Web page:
A group of faculty members at Howard University who had planned to strike on Wednesday announced they have reached an initial resolution with the administration following calls for increased wages and better working conditions.
The part-time adjunct and non-tenure-track faculty members at the historically Black university in Washington, D.C., said the strike is the outgrowth of more than three years of failed negotiations with the university. If an agreement had not been reached, hundreds of professors represented by the Service Employees International Union, or SEIU, Local 500 had threatened to lead a three-day strike starting Wednesday.
The group called for the school to provide benefits including health insurance regardless of course load, pay raises and multi-year contracts for job stability. Among the group’s top concerns was closing pay disparities. The group said it had made making progress in the negotiation process lately.
“Since we called the strike, there’s been a very different tone at the table and a sudden willingness to actually bargain,” said Sean Pears, a non-tenure-track full-time faculty member in the school’s English department. “We would very much like to settle, and I’d say we’re getting indications that the administration feels the same, but we’re not there yet.”
Adjunct and non-tenure faculty members at other colleges in the U.S. are facing similar challenges. Nearly 35 percent of adjuncts earn between $25,000 to $50,000 per year across teaching and nonteaching jobs, with 48 percent reporting job insecurity and only 20 percent being able to cover monthly expenses, according to a 2020 American Federation of Teachers survey.
Instructors at Howard University earned an average of $64,797 while lecturers earned approximately $49,879, according to 2018-2019 data compiled by The Chronicle of Higher Education. Overall, this was less than the average salaries for instructors and lecturers in Washington, D.C., who made $73,074 and $52,731, respectively, in the 2018-2019 academic year.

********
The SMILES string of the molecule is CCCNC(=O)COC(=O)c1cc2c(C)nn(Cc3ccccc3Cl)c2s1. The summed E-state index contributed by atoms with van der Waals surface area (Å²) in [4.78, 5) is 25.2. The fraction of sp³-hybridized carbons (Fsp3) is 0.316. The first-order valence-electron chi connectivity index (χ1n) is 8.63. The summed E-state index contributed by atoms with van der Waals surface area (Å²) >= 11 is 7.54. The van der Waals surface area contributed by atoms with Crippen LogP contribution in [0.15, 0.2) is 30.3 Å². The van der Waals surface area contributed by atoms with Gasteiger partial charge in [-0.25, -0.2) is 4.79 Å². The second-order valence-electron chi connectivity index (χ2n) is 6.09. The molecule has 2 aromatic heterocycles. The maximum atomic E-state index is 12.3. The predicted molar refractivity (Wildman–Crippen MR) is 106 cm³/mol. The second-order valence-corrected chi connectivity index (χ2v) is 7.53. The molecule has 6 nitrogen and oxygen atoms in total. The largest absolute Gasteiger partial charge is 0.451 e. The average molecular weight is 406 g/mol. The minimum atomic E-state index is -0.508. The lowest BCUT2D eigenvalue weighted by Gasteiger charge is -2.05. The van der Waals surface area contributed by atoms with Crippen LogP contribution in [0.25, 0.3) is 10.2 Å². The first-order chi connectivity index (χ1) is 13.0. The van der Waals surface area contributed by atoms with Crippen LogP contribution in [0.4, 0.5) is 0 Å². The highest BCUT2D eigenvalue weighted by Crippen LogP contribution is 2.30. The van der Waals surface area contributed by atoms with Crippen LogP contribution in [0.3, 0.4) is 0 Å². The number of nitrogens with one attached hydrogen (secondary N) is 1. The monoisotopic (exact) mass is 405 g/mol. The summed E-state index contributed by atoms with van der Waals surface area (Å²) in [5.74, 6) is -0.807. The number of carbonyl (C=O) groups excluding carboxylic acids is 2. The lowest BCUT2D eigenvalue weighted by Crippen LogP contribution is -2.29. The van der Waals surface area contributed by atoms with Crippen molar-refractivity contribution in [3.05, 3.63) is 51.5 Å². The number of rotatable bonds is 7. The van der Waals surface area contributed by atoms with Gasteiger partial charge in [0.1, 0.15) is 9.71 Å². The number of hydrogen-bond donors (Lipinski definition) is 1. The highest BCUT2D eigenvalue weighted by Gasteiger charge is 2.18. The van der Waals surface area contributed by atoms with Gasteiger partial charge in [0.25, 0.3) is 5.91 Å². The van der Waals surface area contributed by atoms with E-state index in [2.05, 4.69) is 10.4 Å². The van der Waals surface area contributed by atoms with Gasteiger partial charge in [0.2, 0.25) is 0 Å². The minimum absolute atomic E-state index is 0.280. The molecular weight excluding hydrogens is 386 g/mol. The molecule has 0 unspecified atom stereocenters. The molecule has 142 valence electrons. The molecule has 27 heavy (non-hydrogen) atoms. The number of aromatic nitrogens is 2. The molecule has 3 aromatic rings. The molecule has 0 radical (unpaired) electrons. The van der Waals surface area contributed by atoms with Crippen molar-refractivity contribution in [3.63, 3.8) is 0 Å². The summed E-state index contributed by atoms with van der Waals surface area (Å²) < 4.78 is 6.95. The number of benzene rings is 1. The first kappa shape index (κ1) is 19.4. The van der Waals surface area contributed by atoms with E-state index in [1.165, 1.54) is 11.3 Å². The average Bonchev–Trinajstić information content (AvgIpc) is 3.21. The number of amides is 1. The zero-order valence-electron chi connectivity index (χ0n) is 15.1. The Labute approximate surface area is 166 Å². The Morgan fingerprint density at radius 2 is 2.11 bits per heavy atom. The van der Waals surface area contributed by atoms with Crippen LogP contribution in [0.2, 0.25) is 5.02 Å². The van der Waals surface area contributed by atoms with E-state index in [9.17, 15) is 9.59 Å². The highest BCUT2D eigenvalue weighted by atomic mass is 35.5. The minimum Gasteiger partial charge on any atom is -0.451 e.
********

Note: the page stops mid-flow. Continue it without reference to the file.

The group said the university engaging in the negotiations is overdue.
“It’s longer than any contract negotiations should take,” Pears said.
Pears, who makes nearly $48,000 per year, said he is constantly anxious about the future due to low adjunct wages at the university.
“I taught six classes to try to make what’s essentially a living wage,” Pears said, adding that he enjoys working at the school but job instability keeps him and colleagues eyeing other opportunities. “It’s a strain, and I see myself not doing everything that I would like to do in the classroom because of that overburdening.”
Aisha Bonner Cozad, an adjunct professor in the school’s social work department, said some instructors are working multiple jobs to survive. In her department, she said this includes colleagues who are taking clients on the side in addition to their course load.
“This sort of piecemeal work, this hustle, this sort of gig economy — it is extremely detrimental to one’s mental health,” Cozad said. “It is important to recognize the sort of stress people are under.”
Cozad said non-tenured faculty members are required to reapply for their jobs every year, adding to this burden.
“That makes it very difficult to make plans when you are counting on money to pay your bills and make other decisions that you need to make based on your income,” she said.
In a statement sent to NBC News on Monday, Howard University spokesperson Frank Tramble said the school had been trying to reach an agreement with the faculty union.
“Our commitment to a peaceful bargaining process has not changed, and we will continue advancing good faith efforts to reach an agreement with the union and address the needs of adjunct and non-tenure track faculty and the University,” the school said in the statement.
On Howard’s website, the school added that a threatened strike would pose disruptions to students’ learning and that classes taught by nonunion professors would go on as scheduled.
Jasmine Joof, a sophomore at Howard University and a student organizer, said the teachers’ economic strain is also felt in the classroom.
“Students can’t get proper education if professors aren’t properly taken care of,” Joof said. “A lot of professors are working two or three jobs outside of teaching a full course load, so you don’t get the best teaching, and it’s not their fault at all. The university isn’t providing proper benefits.”
Last year, Joof was among the Howard University students who protested unsafe housing conditions at the university, which they said included mold, flooding and rodents. Students reached an undisclosed agreement with the school.
Cozad said her colleagues are seeking to live an economically stable life.
“We simply want to make enough money and have enough stability to do our jobs well,” Cozad said. “To be able to go home at night knowing that our lights are on and that our families are taken care of, as we work to educate the future of American citizens … we do not think that’s too much to ask.”
This story has been updated to reflect the administration reaching a deal with the faculty members.